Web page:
Then, with a shrug of resignation, he marches on to St. Louis Cathedral, the stately old basilica bordering Jackson Square. “I was religious in my youth and I am again. I’ve had a bad few years,” he admits. “You know, I believe in patterns. I believe things happen because of God. But I don’t want to go to heaven or hell. I want to go to someplace called peace.”
He pauses en route at a temporal abode: the doughnut cafe in the renovated version of the old French Market. During his long nights as a young writer Truman would wander over at 4 a.m. and watch the truckers and vegetable farmers. “Wow, did this used to be a sexy place,” he says. “The truckers used to try and lure me to the backs of their trucks.” Did he yield? “Well,” Capote giggles, “sometimes.”
Later, as the sun dips low over the Mississippi, Capote heads for the river where his father often took him as a young boy. Along the way, he spies a derelict snoring by a pier. “Oh, you’re not very inviting,” he snaps. “You’re Gore Vidal’s type.” (The animosity stems from a libel suit over remarks Capote made about Vidal in a Playgirl article.) But such thoughts are quickly forgotten on the deck of the S.S. President, a tour boat owned by the Streckfus Steamship Company, his father’s former employer. “I remember tap-dancing here to Louis Armstrong’s band. Look, here’s my best Fred Astaire number,” Capote announces with a twirl, a wink and a snapping of his well-manicured fingers.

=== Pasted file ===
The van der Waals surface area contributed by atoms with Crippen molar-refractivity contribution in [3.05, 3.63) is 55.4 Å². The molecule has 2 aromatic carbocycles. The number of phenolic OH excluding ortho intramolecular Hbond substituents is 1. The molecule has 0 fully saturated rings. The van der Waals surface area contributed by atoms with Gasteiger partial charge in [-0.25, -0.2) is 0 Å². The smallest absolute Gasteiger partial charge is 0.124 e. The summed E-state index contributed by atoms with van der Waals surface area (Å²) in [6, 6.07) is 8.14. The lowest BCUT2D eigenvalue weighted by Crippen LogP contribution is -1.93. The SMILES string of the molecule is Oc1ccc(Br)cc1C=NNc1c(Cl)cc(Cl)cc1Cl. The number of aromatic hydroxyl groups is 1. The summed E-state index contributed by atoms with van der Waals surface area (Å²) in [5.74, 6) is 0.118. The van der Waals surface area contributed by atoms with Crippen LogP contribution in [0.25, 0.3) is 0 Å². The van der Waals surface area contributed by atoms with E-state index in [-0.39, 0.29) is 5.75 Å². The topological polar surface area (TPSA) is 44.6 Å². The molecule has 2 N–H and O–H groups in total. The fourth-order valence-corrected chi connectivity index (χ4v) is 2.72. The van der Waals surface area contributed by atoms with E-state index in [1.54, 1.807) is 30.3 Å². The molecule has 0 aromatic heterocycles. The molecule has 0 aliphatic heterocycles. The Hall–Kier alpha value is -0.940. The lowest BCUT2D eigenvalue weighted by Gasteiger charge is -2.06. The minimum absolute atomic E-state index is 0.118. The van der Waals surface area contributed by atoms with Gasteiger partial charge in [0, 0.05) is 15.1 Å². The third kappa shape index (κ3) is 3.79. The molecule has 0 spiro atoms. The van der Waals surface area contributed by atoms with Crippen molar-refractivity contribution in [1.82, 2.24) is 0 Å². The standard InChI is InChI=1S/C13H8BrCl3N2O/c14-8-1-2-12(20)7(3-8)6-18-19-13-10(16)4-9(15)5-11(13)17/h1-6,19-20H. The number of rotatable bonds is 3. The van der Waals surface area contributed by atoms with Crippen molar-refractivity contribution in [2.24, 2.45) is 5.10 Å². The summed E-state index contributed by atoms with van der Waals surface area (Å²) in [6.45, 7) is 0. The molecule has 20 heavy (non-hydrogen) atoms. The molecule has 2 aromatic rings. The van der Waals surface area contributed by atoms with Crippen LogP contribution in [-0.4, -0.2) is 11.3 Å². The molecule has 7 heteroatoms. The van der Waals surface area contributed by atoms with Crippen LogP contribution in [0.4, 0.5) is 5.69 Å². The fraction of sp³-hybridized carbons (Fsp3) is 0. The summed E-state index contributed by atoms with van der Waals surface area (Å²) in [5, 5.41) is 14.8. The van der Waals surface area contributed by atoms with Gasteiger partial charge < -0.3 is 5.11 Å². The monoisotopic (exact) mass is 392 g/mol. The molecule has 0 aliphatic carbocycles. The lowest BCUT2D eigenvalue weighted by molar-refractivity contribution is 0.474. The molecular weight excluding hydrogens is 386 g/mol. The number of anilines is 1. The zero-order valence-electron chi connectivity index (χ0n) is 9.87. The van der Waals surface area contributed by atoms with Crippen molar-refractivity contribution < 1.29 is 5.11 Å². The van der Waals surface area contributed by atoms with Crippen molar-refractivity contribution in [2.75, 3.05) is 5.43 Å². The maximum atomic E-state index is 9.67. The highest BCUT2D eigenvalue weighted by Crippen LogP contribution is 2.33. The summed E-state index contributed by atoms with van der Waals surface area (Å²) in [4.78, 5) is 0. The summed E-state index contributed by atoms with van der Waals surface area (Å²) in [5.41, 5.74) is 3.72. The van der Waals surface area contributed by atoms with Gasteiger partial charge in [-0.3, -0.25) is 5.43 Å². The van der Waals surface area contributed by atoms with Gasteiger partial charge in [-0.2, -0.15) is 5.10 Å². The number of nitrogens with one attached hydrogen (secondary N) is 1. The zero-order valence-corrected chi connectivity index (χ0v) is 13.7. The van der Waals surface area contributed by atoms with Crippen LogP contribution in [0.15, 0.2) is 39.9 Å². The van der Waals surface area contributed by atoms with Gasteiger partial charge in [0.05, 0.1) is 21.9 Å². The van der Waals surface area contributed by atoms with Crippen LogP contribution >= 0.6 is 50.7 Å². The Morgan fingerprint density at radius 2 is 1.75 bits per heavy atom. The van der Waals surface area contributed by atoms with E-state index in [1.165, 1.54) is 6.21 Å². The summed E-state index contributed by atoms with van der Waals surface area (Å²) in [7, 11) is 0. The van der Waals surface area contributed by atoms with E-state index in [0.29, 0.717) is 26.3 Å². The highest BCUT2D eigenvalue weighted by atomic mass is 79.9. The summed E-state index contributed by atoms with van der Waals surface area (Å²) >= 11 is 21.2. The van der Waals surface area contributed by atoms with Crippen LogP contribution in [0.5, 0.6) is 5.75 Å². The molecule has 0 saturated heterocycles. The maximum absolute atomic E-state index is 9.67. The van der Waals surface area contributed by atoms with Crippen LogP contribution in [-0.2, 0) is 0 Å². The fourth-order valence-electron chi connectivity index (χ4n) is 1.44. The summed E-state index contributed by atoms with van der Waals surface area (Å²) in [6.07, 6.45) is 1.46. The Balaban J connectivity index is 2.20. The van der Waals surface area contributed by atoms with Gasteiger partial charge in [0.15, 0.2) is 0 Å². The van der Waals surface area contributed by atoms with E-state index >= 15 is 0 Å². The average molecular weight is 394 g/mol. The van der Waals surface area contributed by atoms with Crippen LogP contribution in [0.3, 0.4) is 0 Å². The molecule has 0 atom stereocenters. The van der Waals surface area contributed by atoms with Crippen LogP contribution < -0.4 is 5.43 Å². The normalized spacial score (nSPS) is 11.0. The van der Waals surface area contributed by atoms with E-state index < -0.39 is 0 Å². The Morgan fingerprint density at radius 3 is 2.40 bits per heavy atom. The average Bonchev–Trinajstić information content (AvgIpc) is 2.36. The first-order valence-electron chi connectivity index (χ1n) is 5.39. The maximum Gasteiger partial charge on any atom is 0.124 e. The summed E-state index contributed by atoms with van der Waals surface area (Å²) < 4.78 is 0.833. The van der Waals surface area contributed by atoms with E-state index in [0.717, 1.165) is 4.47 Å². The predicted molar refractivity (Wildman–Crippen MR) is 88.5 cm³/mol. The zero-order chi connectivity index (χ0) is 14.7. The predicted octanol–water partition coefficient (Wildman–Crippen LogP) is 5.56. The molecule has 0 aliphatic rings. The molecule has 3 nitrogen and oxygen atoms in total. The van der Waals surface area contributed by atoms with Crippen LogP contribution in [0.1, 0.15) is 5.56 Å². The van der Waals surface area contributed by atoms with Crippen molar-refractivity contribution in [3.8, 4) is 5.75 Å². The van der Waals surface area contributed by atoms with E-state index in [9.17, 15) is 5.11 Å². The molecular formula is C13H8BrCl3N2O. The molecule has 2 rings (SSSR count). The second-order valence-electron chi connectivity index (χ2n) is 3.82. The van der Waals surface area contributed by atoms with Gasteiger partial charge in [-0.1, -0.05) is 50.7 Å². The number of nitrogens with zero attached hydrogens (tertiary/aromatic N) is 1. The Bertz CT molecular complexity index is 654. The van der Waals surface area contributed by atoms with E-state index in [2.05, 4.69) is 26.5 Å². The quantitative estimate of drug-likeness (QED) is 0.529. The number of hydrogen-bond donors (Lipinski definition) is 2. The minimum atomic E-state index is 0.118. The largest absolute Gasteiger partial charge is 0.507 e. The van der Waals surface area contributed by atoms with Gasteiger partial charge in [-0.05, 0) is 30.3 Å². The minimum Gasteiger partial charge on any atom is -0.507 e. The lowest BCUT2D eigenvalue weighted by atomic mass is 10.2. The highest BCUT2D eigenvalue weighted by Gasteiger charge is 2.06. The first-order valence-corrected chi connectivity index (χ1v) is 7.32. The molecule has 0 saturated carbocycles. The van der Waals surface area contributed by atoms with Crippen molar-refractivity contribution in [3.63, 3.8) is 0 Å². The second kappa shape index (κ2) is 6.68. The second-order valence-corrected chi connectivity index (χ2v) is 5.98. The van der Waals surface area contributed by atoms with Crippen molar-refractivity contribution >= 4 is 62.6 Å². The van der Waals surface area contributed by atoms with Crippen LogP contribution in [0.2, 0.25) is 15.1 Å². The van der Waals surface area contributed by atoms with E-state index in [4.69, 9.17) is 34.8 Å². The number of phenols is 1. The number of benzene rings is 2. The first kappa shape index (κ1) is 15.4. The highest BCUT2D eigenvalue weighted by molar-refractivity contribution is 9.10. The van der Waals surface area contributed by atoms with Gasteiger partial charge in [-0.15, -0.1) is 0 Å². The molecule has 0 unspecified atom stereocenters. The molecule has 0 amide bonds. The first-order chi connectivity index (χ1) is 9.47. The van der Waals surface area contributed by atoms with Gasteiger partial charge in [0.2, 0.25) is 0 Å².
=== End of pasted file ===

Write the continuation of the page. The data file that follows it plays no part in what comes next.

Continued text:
That night—and every night of his stay in New Orleans—Capote dines in the Caribbean Room of the Hotel Pontchartrain. “Antoine’s is worse than McDonald’s. Brennan’s is worse than awful,” he claims, summarily denouncing two of the city’s most renowned restaurants. Snuggling into his favorite banquette, he pokes listlessly at a bowl of gumbo, murky as a Louisiana swamp. Mealtimes, Truman would rather gossip than eat. “Norman Mailer won a Pulitzer Prize [for Executioner’s Song] for doing a very expert imitation of my book In Cold Blood. He wouldn’t be doing what he’s doing if I hadn’t done it first…. Tommy Thompson [author of Blood and Money] is another of my imitators…. Pete Hamill,” he continues, “has a desperately ordinary macho quality….” Later Capote drifts beyond literature. “I suspect Jackie Onassis is not very interested in sex, but Lee is. Neither of those Bouvier girls has the slightest gratitude or faithfulness.” He and Lee have been on the outs ever since she sided with Vidal in the lawsuit, which, says Truman, is still pending. “That little bitch,” he bristles.